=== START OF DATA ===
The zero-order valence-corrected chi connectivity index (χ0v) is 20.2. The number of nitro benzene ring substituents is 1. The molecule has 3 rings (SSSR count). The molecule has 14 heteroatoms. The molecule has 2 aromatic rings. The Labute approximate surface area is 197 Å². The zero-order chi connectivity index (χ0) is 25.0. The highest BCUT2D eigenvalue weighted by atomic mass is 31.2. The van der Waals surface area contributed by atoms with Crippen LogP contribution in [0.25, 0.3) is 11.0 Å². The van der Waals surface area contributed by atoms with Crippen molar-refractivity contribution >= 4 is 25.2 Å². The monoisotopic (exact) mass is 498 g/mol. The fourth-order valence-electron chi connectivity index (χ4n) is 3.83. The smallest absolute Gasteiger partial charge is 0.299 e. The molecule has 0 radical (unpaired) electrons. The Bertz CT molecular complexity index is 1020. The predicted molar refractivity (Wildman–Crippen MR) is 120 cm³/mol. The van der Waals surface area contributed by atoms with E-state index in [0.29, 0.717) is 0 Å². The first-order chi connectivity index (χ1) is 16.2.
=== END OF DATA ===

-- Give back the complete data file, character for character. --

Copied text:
The zero-order valence-corrected chi connectivity index (χ0v) is 20.2. The number of nitro benzene ring substituents is 1. The molecule has 3 rings (SSSR count). The molecule has 14 heteroatoms. The molecule has 2 aromatic rings. The Labute approximate surface area is 197 Å². The zero-order chi connectivity index (χ0) is 25.0. The highest BCUT2D eigenvalue weighted by atomic mass is 31.2. The van der Waals surface area contributed by atoms with Crippen LogP contribution in [0.25, 0.3) is 11.0 Å². The van der Waals surface area contributed by atoms with Crippen molar-refractivity contribution >= 4 is 25.2 Å². The monoisotopic (exact) mass is 498 g/mol. The fourth-order valence-electron chi connectivity index (χ4n) is 3.83. The smallest absolute Gasteiger partial charge is 0.299 e. The molecule has 0 radical (unpaired) electrons. The Bertz CT molecular complexity index is 1020. The predicted molar refractivity (Wildman–Crippen MR) is 120 cm³/mol. The van der Waals surface area contributed by atoms with E-state index in [0.29, 0.717) is 0 Å². The first-order chi connectivity index (χ1) is 16.2.